The aim of this study is to check the validity of the self-report of drug use by pregnant adolescents, by comparing their responses to a structured interview about their use of cocaine and marijuana during the pregnancy with an analysis of their hair.
Hair analysis detected the use of cocaine and/or marijuana in the third trimester of pregnancy in 60 (6%) patients. 40 (4%) patients used only marijuana, 17 (1.7%) used only cocaine, and 3 (0.3%) used both drugs. None of the patients had reported the use of these substances in their interviews with healthcare professionals.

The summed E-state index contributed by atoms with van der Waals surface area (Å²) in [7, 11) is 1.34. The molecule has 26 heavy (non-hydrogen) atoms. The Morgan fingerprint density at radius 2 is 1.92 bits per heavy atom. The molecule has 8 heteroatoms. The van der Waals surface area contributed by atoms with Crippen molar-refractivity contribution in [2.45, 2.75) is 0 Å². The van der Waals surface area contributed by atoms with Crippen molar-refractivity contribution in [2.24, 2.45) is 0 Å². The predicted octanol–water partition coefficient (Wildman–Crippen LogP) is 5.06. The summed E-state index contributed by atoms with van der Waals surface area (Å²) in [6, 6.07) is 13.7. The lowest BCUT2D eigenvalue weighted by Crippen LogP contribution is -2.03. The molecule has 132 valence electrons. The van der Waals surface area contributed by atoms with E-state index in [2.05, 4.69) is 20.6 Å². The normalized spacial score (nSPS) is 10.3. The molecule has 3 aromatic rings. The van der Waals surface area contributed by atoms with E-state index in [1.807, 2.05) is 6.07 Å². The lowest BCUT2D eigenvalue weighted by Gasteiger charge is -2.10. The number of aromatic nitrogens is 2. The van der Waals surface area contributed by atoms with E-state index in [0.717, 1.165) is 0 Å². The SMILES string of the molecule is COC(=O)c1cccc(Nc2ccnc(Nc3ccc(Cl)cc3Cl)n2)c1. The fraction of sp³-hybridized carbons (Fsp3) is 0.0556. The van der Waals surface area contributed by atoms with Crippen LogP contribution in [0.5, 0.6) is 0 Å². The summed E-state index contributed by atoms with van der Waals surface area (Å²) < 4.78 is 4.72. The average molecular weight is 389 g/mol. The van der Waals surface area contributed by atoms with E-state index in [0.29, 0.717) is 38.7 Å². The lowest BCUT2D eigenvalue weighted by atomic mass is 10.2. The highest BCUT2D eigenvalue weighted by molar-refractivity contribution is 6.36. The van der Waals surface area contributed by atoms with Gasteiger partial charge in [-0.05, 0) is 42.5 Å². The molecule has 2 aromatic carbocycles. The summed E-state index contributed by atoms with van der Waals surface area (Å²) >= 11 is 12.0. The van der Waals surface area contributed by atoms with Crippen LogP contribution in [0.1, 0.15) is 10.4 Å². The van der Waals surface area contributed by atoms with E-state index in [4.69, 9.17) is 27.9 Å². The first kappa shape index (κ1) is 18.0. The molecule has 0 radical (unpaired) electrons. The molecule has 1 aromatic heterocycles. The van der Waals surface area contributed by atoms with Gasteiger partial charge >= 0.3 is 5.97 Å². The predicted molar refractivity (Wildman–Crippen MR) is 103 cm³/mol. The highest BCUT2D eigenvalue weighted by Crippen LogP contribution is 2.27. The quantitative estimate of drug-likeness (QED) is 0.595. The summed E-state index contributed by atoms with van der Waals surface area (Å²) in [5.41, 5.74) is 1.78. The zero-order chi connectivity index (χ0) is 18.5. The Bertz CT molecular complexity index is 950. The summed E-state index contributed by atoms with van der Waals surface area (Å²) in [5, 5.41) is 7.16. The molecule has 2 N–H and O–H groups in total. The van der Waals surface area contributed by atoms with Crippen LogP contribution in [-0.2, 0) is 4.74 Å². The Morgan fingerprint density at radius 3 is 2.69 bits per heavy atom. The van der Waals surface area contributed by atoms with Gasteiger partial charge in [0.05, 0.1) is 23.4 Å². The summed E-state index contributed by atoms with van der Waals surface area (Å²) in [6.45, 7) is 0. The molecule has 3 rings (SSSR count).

Although the prevalence of the use of drugs during pregnancy is significant despite consistent evidence about the compromise of the neurobehavioral development of the newborns that are exposed to drugs during the prenatal period, drug use is frequently not reported. Therefore, more sensitive methods of detection should be used so that appropriate medical and psychosocial interventions can be implemented for the mothers as well as for their children.
Keywords: Underreporting; Pregnancy in adolescence; Cocaine; Cannabis